Haiku mania

Everyday for part of our homeschool, Will and Trinity write for fifteen minutes in their notebook.  They can write about anything they want, in any style they choose, and I am prohibited from correcting their grammar or spelling.  Re-writes are forbidden and rough drafts reign supreme.

Each time I set the clock for them to begin writing, they moan and make pained expressions as if they were being set on fire.  Then they scribble like mad for fifteen minutes and complain bitterly when I tell them to stop.

Children are so even tempered and soothing to work with (said no parent ever.)

Because you are important to me, gentle reader, and because I want to preserve it for all posterity I am sharing with you the haiku my son wrote the other day.

Swimming is so fun,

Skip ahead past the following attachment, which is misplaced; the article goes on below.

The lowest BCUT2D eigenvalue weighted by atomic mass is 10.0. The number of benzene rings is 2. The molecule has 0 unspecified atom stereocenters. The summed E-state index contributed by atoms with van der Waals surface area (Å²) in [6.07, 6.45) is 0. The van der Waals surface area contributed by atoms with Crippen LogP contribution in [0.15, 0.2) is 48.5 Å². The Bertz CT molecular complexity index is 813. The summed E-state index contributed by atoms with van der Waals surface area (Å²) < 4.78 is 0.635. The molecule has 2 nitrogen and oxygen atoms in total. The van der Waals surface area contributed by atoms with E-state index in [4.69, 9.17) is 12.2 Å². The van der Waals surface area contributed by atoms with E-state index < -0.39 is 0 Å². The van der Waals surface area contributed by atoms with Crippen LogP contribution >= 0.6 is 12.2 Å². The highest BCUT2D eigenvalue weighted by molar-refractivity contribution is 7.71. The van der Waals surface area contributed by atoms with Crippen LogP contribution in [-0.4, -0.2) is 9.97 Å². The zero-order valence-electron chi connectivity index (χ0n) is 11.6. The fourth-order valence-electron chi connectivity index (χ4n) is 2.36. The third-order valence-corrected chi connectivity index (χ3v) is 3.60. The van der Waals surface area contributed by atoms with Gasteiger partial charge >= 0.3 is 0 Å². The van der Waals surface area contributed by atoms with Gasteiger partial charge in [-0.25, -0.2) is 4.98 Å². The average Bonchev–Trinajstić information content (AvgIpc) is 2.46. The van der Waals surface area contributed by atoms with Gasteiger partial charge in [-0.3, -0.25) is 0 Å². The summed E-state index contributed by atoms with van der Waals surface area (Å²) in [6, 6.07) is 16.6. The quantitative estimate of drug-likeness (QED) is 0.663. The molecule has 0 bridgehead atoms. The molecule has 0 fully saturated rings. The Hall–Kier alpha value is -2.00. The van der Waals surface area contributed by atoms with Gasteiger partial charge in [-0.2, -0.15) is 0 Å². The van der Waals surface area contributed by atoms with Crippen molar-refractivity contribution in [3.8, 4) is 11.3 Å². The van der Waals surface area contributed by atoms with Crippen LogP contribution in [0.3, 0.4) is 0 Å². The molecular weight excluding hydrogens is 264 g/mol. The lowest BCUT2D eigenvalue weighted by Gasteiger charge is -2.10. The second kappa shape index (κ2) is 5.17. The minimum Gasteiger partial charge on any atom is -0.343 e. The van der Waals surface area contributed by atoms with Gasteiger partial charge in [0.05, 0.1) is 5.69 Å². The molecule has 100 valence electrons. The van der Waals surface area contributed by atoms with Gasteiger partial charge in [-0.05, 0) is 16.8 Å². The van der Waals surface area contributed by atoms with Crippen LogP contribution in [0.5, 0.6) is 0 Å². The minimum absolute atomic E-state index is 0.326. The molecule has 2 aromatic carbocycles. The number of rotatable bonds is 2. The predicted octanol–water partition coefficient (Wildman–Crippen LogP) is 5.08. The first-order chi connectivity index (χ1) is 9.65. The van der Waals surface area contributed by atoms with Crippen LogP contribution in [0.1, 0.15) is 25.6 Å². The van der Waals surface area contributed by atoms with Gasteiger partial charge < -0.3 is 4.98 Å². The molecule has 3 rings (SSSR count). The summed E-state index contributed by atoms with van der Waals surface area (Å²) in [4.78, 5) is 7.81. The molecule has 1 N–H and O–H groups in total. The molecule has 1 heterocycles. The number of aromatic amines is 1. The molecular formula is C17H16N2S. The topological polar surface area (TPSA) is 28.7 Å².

The only risk is drowning.

My sister likes it too.

I like Will’s nonchalance concerning death.  It’s got a little “carpe diem” tone to it.  However, I am a slightly confused if the sister in the poem likes the risk of drowning too because she’s an adrenaline junkie, or if she is simply agreeing that swimming is a pleasant past time.  Frankly, it’s the ambiguity that really makes this poem.

This is just how William Shakespeare must have got started, right?  RIGHT?

Some days I imagine my children as polished, competent adults who bless society with their myriad of important skills and talents, and I think “Look at what I helped to create!”

Other days I imagine them shaggy haired and stinky, selling painted rocks as cheap jewelry along the side of the street and I think, “Look….at what I helped to create…”

Parenting is great.

Worst case?  I ruin my children.

The kids like it too.

(Just Write.)

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3 Responses to Haiku mania

  1. Loraine says:

    You just make me laugh! Have a great day, we never know who is the teacher, who is the student.
    LB

  2. Ami is too great.
    I marvel and contemplate
    how she does it all.

    Does this qualify as a haiku? My haiku skills are rusty, but my sentiment is genuine. You’re totally going to look at your kids and think, “Look at why I helped to create,” (in the good way.)

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